Research has shown that student participation in dual-enrollment curriculum often leads to improved academic outcomes, especially for students from low-income backgrounds and first generation college students. Students who enroll in dual-credit courses are more likely to get better grades in high school and to pursue a secondary education.

“It’s the state’s duty to keep college costs affordable and work together in a bipartisan manner to help ensure our students are successful,” Bertino-Tarrant said.

Senate Bill 2838 and Senate Bill 2527 passed the Senate and House with bipartisan support.

Bertino Tarrant2016cCHICAGO — Illinois Senate Education Chair Jennifer Bertino-Tarrant (D-Shorewood) was tapped to be part of governor-elect JB Pritzker’s education transition committee.

Bertino-Tarrant is an educator and passionate education advocate who has worked with the youth of Will County for almost 20 years in local schools and other capacities.

“We have a responsibility to provide our children with the best education possible,” Bertino-Tarrant said. “I’m thrilled to work with advocates across the state to implement policies and standards to help ensure our children have the opportunity to be successful.”

The 35-member committee includes several legislators and representatives from K-12 and higher education as well as education advocacy groups.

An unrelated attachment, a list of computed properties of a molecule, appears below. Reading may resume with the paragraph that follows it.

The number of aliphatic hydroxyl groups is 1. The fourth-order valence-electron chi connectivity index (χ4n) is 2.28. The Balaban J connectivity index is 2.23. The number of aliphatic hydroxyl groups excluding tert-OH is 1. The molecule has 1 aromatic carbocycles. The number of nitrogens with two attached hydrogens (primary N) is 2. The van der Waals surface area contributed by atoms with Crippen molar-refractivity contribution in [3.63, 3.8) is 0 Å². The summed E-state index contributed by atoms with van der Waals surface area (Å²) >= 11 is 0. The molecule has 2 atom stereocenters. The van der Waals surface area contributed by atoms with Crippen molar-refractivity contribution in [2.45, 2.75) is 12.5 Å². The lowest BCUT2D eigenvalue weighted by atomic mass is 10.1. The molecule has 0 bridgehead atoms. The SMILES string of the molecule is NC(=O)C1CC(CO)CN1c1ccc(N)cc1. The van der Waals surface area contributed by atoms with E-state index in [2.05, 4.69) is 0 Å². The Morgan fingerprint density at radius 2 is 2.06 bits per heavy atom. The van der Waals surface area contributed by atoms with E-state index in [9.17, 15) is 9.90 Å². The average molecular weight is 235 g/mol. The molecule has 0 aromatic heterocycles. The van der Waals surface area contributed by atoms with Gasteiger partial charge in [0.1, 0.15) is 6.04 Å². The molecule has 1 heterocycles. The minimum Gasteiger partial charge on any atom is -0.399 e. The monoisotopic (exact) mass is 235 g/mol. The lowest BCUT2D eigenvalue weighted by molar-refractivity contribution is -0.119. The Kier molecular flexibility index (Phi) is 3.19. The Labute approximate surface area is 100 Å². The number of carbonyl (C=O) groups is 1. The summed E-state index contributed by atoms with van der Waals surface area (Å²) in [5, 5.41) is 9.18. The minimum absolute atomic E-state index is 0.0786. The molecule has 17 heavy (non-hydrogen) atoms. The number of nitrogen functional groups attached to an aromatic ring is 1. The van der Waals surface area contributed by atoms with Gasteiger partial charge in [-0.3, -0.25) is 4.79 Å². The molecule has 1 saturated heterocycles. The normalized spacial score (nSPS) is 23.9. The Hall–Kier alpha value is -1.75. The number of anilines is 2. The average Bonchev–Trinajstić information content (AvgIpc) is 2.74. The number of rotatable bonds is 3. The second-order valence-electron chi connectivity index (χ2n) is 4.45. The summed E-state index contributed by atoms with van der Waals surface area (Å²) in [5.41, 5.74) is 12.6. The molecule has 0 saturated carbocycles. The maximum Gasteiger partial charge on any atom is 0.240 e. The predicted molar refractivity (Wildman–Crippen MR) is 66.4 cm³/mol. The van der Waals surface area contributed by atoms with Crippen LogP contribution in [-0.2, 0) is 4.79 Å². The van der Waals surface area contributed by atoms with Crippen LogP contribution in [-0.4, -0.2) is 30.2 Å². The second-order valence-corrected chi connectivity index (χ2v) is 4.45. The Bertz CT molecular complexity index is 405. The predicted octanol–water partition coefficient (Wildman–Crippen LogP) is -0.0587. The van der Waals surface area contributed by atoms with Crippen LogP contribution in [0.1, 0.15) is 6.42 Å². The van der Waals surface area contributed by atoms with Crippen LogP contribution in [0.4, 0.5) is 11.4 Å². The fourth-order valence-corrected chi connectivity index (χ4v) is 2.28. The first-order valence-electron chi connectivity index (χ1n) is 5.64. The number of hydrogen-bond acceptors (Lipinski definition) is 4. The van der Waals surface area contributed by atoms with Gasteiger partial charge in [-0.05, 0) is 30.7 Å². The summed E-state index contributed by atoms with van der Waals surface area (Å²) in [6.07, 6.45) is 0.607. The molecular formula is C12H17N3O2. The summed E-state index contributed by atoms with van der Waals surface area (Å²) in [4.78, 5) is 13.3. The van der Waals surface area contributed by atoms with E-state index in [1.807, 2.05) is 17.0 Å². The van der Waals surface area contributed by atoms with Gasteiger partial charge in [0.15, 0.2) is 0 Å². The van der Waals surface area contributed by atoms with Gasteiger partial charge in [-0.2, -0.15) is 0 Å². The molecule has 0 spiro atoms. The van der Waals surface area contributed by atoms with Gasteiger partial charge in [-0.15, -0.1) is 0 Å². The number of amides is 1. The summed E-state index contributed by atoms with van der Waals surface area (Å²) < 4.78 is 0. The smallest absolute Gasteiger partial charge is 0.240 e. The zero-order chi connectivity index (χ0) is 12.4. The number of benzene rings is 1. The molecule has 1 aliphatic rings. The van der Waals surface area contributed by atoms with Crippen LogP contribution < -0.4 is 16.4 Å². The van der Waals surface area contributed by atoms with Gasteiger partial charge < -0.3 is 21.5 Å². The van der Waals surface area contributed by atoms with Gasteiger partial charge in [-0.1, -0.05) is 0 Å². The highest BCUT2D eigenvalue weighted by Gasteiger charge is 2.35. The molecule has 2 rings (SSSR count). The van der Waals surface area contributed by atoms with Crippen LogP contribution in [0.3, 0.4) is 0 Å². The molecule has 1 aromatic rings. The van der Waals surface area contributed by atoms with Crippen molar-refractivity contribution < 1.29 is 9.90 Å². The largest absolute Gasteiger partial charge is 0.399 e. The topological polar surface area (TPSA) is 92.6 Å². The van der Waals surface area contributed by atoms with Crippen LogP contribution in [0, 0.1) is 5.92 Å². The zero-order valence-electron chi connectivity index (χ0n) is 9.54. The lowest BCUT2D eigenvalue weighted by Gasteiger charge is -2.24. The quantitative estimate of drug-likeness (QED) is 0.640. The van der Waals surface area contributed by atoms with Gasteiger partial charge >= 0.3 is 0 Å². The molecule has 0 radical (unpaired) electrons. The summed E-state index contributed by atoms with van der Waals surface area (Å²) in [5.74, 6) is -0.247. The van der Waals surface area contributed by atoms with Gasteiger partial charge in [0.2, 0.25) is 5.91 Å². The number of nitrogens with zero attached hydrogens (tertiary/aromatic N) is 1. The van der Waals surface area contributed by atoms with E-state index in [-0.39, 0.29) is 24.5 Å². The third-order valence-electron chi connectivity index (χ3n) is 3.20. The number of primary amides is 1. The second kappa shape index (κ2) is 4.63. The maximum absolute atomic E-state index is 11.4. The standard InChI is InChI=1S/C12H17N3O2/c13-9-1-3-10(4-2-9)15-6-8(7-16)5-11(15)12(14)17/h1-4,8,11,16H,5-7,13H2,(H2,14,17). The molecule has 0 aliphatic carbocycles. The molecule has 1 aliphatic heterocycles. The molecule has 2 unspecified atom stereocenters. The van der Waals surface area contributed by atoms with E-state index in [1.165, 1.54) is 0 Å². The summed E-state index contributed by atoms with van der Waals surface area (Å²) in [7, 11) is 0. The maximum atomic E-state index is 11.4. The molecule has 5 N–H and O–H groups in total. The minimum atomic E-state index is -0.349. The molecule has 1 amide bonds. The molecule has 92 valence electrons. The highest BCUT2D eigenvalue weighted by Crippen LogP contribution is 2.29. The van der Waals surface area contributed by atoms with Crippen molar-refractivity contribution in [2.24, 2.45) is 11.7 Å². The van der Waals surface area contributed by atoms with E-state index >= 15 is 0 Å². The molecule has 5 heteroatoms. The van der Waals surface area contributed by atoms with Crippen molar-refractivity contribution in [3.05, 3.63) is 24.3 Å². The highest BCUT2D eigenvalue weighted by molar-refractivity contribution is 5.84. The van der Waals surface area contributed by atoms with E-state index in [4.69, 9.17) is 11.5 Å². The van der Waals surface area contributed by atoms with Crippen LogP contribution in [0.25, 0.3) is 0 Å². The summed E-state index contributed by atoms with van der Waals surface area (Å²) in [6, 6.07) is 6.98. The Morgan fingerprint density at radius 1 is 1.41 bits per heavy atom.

MinookaPrimaryCenter8.28.18 RSSPRINGFIELD – The Illinois Senate Education Committee discussed solutions to statewide funding shortages for early childhood education programs this week.

State Senator Jennifer Bertino-Tarrant (D-Shorewood) led the charge last year to establish an evidence-based funding formula to dispense state dollars to public schools more effectively and is ready to take on the issue of early childhood education.

“Our goal is to guarantee all Illinois’ children are given the opportunity to succeed,” Bertino-Tarrant said. “After last year’s effort, we are one step closer to ending education inequalities in our communities by funding schools the right way. The next step is to tackle the way we fund our early childhood programs.”

As a result of this new school funding formula, schools across Illinois received $350 million in additional funding this year while no schools received less funding than a year ago. Public schools across the 49th State Senate District received more than $22 million in new money for the 2018-2019 school year.

“This hearing reiterated the necessity to revamp the way we currently fund early childhood programs in Illinois,” Bertino-Tarrant said. “The current grant process is pitting schools against each other instead of promoting opportunities for all of our children.”

Dr. Kris Monn, Superintendent of Minooka Elementary School District 201, helped paint a clear picture on the difficulties local schools face due to uncalculated changes made to the competitive grant process.  

The Minooka School District routinely qualified for the early childhood funding grant in the past but was denied this year, requiring the school to self-fund part of the program to ensure children were not removed from their programs.  

“Two years ago this body made a monumental shift in how we fund education,” Monn said.  “Six months ago, we saw that the schools with the best grant writing received state dollars, instead of those who need it the most. There is a flaw in the way we decided to divvy up the dollars for preschools. I urge members of the General Assembly to push for a preschool funding program that drives dollars to the districts that need it the most.”

As the Chair of the Senate Education Committee, Bertino-Tarrant pledges to work to revamp the way state dollars are allocated to early childhood programs during the upcoming legislative session.